Gigabyte's PCIe 4.0 SSD Touts Monstrous 5GB/s Speeds For Ryzen 3000 Zen 2 Motherboards
Companies are getting a jump on Computex by announcing a spattering of upcoming products ahead of the event, which gets underway on Tuesday, May 28. Count Gigabyte among them. One of the things Gigabyte plans to show off is a new solid state, though it's not like any SSD that is currently available. How so?
According to Gigabyte, it's the world's first PCI Express 4.0 M.2 SSD. There is a bit to unpack among all that technobabble, so lets get started.
M.2 refers to the form factor. Unlike 2.5-inch SSDs that require a power cable and SATA cable, M.2 drives are those gum stick-sized SSDs that plug directly into the motherboard, provided it has an M.2 slot. These can be either SATA or NVMe. An example is shown at the top of this article (it's one of Gigabyte's existing M.2 SSDs, and not the one it is announcing at Computex).
The former is a slower interface that tops out at around 550-580MB/s for reads and writes, while the latter shuttles data through the PCI Express bus at potentially much faster speeds. For example, Samsung's blazing fast 970 Evo Plus SSD is rated to deliver sequential read and write speeds of up to 3,500MB/s and 3,300MB/s, respectively.
The advent of PCIe 4.0 support on motherboards will usher in a new era of NVMe SSDs with even faster performance, and that is where Gigabyte's announcement comes into play.
"Gigabyte one of the very few computer tech companies to design workstation grade motherboards that are compatible with NVIDIA’s Quadro graphics cards for professional individuals. At Computex, Gigabyte also releases the world’s first PCIe 4.0 interface M.2 SSD on the latest AMD platform to provide video editors with 5,000MB/s read/write speeds in low temperatures," Gigabyte said.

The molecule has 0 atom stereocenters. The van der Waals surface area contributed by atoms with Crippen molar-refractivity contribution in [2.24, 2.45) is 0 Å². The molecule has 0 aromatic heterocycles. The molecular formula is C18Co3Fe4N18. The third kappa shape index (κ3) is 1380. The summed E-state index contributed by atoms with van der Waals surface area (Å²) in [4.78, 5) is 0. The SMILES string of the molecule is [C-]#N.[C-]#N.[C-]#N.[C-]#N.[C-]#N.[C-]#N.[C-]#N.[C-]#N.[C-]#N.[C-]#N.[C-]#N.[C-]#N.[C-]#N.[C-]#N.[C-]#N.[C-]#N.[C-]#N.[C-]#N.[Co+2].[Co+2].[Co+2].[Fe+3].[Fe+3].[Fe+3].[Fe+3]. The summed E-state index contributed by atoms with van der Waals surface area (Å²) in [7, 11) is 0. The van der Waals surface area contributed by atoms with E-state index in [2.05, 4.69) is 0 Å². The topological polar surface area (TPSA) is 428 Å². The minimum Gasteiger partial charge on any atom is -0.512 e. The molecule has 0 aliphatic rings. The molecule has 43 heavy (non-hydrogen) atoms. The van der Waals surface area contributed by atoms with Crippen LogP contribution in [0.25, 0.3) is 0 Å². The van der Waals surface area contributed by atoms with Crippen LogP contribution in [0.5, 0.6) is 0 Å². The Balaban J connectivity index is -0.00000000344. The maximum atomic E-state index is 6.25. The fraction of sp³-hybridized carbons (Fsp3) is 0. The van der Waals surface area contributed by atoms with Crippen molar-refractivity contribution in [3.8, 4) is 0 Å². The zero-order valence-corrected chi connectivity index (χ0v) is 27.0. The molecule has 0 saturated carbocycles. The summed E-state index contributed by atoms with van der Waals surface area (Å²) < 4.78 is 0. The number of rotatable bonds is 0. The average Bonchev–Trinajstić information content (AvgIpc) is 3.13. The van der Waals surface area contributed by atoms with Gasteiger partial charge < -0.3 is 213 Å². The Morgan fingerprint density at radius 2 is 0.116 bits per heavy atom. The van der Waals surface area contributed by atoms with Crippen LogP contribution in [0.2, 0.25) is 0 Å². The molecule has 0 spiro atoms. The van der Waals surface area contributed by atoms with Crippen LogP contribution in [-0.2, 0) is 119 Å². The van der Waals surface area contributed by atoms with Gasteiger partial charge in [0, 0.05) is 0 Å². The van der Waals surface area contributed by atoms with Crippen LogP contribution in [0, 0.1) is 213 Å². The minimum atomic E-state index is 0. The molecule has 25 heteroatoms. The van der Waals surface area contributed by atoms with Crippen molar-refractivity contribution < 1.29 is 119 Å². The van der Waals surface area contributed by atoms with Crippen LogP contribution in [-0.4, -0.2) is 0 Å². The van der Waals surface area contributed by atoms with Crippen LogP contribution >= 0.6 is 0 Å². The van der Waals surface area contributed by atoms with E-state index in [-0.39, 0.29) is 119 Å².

Therein lies one of the benefits of PCIe 4.0—more bandwidth (double that of PCIe 3.0) for potentially faster speeds. Here's how the theoretical transfer speed breaks down with each generation of PCIe:
- PCIe 1.0: 2.5GT/s
- PCIe 2.0: 5GT/s
- PCIe 3.0: 8GT/s
- PCIe 4.0: 16GT/s
The timing of Gigabyte's announcement is not a coincidence. AMD is getting ready to unveil new Ryzen 3000 series desktop processors based on its 7-nanometer Zen 2 CPU architecture. It has a keynote scheduled for Computex, presumably for that purpose. AMD will also introduce a new X570 chipset featuring PCIe 4.0 support.
Summed up, faster and exciting things are coming. That said, it's interesting that Gigabyte specifically pointed to "low temperatures" for its performance claim. Only hands-on testing will reveal how quick Gigabyte's upcoming SSD is to throttle, and what kind of impact that will have on performance. In other words, stay tuned.